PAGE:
The solid angle, is the two-dimensional angle in three-dimensional space that an object subtends at a point and is a measure of how large that object appears to an observer looking from that point. A small object nearby may subtend the same solid angle as a larger object farther away. During a solar eclipse, the moon, which is smaller and closer to the Earth than the Sun, occupies almost the same solid angle as the Sun, and hides it almost totally from view. An object's solid angle is equal to the area of the segment of a unit sphere (centred at the vertex of the angle) restricted by the object.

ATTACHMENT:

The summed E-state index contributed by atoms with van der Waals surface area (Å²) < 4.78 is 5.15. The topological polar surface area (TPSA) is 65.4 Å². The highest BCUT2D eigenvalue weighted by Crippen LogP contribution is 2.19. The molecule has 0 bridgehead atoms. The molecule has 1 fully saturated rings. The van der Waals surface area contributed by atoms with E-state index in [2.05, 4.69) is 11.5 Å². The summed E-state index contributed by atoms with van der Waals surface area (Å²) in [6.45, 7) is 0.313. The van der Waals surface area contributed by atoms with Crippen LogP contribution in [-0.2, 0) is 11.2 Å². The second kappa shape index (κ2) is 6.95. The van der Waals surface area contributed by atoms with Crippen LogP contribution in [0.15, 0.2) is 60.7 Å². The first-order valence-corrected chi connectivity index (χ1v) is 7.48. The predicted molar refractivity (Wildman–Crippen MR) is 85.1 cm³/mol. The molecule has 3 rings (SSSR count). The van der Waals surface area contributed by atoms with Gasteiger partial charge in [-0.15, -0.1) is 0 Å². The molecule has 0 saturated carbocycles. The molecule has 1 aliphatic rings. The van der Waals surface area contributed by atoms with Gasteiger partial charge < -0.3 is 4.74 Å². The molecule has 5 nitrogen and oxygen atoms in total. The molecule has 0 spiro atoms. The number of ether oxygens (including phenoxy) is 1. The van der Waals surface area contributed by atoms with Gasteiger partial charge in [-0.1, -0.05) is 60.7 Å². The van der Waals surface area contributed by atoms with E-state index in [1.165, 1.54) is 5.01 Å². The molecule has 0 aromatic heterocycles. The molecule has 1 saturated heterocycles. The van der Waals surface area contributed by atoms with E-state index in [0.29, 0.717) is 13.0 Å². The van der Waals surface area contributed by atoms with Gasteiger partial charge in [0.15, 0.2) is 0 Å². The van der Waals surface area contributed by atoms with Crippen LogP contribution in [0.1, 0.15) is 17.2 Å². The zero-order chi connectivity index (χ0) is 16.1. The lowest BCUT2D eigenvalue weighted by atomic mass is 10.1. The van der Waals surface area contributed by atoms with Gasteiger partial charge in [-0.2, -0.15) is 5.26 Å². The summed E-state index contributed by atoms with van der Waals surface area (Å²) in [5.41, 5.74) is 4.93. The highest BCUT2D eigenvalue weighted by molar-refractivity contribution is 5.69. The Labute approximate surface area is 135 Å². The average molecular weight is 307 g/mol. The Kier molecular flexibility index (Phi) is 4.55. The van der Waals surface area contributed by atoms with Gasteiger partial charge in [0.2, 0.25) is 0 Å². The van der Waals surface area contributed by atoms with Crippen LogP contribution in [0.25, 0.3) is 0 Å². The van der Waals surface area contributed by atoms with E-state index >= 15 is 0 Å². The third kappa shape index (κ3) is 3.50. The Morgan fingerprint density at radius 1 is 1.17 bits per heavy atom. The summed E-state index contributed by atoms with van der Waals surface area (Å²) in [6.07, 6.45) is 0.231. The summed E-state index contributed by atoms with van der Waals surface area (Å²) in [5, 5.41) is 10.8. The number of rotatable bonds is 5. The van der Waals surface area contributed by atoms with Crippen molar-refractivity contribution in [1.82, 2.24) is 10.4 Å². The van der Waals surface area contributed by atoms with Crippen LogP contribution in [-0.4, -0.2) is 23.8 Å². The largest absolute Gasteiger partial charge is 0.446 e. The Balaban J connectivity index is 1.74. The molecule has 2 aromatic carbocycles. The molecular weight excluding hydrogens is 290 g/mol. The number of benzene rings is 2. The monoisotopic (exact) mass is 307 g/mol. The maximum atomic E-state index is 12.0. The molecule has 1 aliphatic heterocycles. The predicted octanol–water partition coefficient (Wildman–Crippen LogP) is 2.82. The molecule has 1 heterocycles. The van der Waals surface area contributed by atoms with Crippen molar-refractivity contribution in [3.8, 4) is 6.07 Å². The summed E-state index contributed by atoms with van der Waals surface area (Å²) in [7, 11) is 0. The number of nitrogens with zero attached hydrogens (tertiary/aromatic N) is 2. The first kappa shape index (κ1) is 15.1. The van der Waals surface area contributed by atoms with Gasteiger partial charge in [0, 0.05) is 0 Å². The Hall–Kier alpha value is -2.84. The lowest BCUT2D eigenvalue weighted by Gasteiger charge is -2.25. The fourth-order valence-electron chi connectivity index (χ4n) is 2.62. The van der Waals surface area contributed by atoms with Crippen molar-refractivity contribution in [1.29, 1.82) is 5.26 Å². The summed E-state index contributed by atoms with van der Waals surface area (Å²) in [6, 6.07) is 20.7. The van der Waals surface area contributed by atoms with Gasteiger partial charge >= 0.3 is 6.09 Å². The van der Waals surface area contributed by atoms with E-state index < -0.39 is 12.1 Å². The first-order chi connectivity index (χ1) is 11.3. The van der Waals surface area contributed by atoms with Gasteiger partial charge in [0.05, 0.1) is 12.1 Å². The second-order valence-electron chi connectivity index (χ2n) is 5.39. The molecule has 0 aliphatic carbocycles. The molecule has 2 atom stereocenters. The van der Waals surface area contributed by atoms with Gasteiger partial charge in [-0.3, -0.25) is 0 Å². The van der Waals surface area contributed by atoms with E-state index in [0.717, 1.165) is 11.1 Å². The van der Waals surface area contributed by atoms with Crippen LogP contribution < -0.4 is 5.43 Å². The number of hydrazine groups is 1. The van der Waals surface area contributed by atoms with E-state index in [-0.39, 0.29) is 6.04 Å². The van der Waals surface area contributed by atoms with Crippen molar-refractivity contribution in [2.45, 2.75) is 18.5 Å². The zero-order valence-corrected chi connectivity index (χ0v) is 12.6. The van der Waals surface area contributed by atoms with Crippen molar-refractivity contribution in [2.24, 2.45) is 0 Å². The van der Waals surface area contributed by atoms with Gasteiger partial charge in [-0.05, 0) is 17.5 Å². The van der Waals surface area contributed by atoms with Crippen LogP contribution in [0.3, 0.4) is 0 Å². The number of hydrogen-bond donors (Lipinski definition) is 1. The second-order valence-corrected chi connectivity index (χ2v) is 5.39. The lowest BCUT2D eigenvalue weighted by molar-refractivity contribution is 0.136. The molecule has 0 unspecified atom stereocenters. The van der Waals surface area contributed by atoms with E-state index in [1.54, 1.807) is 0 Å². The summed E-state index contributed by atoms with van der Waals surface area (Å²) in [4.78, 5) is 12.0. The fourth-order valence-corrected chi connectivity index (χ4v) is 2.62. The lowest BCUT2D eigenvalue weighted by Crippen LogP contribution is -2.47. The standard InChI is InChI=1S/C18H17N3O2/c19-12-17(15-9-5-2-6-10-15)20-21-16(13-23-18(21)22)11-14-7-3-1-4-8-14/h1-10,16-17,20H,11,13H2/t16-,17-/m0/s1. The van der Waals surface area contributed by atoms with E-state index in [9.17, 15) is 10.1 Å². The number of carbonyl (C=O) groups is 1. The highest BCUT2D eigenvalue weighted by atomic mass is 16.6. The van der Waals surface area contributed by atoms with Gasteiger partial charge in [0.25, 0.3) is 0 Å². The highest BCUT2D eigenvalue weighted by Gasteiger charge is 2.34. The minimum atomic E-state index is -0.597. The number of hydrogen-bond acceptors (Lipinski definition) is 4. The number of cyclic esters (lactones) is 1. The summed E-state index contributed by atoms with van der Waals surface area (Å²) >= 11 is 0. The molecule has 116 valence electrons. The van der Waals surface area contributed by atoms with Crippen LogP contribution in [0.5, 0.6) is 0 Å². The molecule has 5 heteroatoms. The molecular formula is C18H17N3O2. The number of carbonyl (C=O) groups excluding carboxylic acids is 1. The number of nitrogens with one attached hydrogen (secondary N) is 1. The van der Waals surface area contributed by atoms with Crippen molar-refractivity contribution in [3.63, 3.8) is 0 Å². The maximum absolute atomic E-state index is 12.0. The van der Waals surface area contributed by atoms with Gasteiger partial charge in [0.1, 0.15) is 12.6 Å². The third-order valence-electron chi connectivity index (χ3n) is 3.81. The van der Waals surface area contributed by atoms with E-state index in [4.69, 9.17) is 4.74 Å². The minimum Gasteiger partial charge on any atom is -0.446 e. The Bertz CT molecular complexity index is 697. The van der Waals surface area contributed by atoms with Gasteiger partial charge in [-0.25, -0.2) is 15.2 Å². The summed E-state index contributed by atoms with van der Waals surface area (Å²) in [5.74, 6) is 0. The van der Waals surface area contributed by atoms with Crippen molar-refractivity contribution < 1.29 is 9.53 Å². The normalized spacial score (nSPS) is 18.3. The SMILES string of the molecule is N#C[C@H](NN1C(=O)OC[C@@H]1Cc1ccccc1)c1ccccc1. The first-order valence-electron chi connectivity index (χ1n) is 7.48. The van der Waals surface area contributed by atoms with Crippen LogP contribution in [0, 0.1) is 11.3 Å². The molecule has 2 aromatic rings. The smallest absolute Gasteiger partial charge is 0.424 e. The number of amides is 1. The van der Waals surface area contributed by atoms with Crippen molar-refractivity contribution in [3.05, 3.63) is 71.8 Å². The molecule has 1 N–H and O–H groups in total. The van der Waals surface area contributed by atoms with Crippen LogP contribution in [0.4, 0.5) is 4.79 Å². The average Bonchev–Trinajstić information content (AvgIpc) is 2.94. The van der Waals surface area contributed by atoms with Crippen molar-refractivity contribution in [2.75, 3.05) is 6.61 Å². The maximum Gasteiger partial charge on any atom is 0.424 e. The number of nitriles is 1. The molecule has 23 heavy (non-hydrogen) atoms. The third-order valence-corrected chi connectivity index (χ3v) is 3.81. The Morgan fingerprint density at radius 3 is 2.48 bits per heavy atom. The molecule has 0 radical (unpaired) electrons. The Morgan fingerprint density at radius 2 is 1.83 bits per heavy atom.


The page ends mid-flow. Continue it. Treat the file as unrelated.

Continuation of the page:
The unit of solid angle is the steradian ( ). An area on a sphere, equal to the square of its radius and observed from its centre, subtends precisely one steradian. The solid angle of a sphere viewed from internally is and the solid angle of a face of a cube viewed from the centre is More technically, we can define the solid and of an object as the cross sectional area presented by divided by an the distance, or the area of a shape on a sphere divided by the radius: This is illustrated below.